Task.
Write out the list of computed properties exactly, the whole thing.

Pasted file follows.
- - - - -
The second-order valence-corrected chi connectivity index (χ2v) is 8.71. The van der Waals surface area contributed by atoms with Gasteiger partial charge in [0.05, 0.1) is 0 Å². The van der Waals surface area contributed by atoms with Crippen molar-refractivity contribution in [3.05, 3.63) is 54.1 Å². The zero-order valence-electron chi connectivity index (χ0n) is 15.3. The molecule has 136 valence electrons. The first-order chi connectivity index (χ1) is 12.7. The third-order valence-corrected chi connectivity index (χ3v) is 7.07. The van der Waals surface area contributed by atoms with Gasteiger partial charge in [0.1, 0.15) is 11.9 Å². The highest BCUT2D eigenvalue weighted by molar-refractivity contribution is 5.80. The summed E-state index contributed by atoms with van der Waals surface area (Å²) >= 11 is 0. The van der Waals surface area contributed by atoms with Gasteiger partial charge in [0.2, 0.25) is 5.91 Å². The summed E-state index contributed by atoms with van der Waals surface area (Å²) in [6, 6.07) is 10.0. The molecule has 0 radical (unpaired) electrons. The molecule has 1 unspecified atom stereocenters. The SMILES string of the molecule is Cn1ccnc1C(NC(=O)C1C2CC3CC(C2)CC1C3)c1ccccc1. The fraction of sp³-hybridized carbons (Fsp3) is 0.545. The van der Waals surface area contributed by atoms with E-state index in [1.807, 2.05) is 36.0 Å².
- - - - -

The second-order valence-corrected chi connectivity index (χ2v) is 8.71. The van der Waals surface area contributed by atoms with Gasteiger partial charge in [0.05, 0.1) is 0 Å². The van der Waals surface area contributed by atoms with Crippen molar-refractivity contribution in [3.05, 3.63) is 54.1 Å². The zero-order valence-electron chi connectivity index (χ0n) is 15.3. The molecule has 136 valence electrons. The first-order chi connectivity index (χ1) is 12.7. The third-order valence-corrected chi connectivity index (χ3v) is 7.07. The van der Waals surface area contributed by atoms with Gasteiger partial charge in [0.1, 0.15) is 11.9 Å². The highest BCUT2D eigenvalue weighted by molar-refractivity contribution is 5.80. The summed E-state index contributed by atoms with van der Waals surface area (Å²) >= 11 is 0. The van der Waals surface area contributed by atoms with Gasteiger partial charge in [0.2, 0.25) is 5.91 Å². The summed E-state index contributed by atoms with van der Waals surface area (Å²) in [6, 6.07) is 10.0. The molecule has 0 radical (unpaired) electrons. The molecule has 1 unspecified atom stereocenters. The SMILES string of the molecule is Cn1ccnc1C(NC(=O)C1C2CC3CC(C2)CC1C3)c1ccccc1. The fraction of sp³-hybridized carbons (Fsp3) is 0.545. The van der Waals surface area contributed by atoms with E-state index in [1.807, 2.05) is 36.0 Å².